CWA Statement on the FTC’s Decision to Sue to Block the Microsoft/Activision Deal
By moving to file a lawsuit in administrative court to block Microsoft’s acquisition of Activision Blizzard, the Federal Trade Commission has missed an opportunity to demonstrate that it takes the labor impact of mergers seriously. Instead, the FTC has once again focused its analysis solely on consumer harms and, in this case, console-market leader Sony’s concerns about increased competition.
CWA has for years raised concerns about the effect of mergers on workers and the labor market and we have worked with economists to assess the real risk of monopsony to workers, including in this transaction. Union representation and collective bargaining agreements are the most powerful tools we have to balance power between workers and companies. Collective bargaining is a bulwark against downward pressure on wages from merged employers with increased market power. Contractual protections mean that union workers are more empowered to blow the whistle on dangerous or unethical behavior, which benefits both employees and consumers.
Activision Blizzard is using its already-significant power to resist workers' organizing efforts and clearly does not wish to respect its workers' right to freely and fairly organize a union. That's why CWA sought a remedy that would rein in these tech giants' labor market power – a labor neutrality agreement that enables workers to counteract the increased monopsony inherent in the merger through collective bargaining. After CWA brought our concerns to light, Microsoft agreed to enter into negotiations to show regulators their good faith efforts to address monopsony harms, resulting in a legally binding agreement with CWA.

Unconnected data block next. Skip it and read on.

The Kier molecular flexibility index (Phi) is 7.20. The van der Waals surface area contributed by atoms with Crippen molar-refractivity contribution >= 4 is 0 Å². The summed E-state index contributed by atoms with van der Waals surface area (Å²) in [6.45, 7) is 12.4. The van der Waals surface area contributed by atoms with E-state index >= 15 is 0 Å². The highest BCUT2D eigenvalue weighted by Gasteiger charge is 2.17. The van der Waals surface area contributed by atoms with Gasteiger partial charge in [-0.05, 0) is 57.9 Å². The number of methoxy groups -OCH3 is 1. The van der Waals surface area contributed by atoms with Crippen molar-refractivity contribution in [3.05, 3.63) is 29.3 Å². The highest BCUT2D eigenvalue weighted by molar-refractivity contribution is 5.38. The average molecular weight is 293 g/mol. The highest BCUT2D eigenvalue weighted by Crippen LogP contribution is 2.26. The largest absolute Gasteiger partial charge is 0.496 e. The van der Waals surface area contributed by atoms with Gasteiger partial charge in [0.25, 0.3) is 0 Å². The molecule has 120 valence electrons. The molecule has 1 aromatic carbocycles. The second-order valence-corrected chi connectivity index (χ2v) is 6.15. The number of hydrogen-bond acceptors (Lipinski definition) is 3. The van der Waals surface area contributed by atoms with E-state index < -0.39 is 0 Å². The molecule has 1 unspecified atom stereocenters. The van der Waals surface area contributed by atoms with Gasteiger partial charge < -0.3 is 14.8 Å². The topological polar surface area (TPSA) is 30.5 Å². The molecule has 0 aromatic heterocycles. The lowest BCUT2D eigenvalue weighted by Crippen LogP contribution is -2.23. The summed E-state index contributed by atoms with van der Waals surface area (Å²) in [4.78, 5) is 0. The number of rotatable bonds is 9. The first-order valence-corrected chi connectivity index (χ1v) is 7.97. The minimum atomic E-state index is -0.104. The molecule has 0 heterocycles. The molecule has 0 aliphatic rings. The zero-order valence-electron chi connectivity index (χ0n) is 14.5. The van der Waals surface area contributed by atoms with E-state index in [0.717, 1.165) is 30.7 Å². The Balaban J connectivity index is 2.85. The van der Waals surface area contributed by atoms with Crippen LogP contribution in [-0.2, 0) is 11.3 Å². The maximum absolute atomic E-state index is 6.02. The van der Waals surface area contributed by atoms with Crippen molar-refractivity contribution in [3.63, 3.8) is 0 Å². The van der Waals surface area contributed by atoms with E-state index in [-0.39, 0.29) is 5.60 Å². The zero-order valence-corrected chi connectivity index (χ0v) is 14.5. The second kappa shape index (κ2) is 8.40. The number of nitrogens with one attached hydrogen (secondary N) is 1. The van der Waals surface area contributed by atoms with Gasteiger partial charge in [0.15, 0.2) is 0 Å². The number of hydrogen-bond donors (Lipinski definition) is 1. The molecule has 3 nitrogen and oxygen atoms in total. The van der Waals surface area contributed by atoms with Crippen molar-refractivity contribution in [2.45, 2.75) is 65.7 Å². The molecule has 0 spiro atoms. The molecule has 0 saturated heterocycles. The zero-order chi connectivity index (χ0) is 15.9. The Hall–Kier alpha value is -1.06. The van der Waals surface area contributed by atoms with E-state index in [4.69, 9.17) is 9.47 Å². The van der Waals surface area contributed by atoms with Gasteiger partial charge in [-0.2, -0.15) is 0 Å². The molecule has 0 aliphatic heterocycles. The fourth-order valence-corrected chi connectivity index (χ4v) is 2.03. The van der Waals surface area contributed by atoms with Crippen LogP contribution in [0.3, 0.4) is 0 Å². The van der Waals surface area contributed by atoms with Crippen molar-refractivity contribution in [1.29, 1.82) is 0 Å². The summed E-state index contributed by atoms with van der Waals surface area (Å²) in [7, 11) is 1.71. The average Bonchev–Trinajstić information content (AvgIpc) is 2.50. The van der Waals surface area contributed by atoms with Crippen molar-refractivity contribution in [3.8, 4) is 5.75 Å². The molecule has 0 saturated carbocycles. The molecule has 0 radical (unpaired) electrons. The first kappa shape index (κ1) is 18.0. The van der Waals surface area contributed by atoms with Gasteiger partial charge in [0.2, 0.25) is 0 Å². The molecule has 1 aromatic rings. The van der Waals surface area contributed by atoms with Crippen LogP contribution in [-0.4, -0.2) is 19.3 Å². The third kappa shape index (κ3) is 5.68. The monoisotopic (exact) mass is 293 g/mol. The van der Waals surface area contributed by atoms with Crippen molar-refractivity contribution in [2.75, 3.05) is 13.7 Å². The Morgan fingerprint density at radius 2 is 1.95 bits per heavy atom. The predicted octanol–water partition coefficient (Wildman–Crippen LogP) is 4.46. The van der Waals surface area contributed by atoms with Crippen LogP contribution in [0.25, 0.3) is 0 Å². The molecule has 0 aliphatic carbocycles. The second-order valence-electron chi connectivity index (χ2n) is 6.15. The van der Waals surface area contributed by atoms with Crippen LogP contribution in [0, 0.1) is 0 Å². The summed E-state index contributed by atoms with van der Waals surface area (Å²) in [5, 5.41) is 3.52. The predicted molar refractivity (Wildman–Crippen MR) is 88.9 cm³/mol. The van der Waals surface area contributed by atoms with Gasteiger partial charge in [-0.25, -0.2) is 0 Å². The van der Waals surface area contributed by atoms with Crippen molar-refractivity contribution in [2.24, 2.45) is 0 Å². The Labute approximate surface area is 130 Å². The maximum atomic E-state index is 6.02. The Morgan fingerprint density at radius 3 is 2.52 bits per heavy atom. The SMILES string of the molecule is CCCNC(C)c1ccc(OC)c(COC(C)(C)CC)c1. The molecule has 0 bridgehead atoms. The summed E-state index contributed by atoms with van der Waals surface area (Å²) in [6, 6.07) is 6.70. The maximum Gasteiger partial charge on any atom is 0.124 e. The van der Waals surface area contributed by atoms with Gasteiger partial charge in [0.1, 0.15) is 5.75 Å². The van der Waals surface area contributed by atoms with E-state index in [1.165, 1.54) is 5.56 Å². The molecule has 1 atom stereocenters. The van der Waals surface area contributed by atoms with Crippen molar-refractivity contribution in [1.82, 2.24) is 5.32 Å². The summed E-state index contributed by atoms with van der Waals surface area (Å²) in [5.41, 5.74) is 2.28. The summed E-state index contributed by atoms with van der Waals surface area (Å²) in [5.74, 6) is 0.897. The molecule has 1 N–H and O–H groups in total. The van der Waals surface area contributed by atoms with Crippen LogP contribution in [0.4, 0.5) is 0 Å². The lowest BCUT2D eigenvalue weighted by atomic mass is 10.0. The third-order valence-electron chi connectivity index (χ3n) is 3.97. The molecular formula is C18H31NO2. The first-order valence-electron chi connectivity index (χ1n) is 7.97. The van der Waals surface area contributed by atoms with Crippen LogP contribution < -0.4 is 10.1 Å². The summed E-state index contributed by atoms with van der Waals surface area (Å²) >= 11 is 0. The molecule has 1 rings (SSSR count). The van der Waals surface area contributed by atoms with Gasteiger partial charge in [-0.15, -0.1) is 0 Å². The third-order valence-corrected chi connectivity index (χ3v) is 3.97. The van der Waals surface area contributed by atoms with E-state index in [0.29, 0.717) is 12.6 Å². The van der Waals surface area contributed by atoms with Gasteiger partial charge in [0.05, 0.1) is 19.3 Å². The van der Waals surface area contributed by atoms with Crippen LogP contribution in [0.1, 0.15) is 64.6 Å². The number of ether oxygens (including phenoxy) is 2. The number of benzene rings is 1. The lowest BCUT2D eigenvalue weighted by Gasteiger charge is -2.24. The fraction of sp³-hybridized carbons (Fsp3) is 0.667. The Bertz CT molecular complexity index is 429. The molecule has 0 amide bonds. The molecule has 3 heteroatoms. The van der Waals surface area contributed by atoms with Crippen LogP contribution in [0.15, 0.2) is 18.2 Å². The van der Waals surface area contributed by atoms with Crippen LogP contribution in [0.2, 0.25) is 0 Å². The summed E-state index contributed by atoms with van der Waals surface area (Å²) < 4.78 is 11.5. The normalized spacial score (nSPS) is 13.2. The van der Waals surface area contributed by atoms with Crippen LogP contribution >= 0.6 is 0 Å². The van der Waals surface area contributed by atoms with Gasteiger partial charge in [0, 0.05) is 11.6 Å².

Workers across the country, including in the video game industry, understand that one of the most effective ways to fight consolidated corporate power is to consolidate their own power by joining together in unions. The status quo for American corporations – particularly the tech sector – is to aggressively resist these efforts, including illegally firing workers and interfering with union elections.
Approving this merger with the labor agreement that we fashioned with Microsoft to protect collective bargaining rights would have sent a game-changing message to corporate America that workers do indeed have a seat at the table and their concerns matter and must be addressed. We believe the FTC’s case is not likely to convince a federal judge, particularly as the European Commission may move to approve the deal, and that workers at Activision Blizzard will finally have the opportunity to improve their wages, benefits and working conditions through their union.
About CWA: The Communications Workers of America represents working people in telecommunications, customer service, media, airlines, health care, public service and education, manufacturing, tech, and other fields.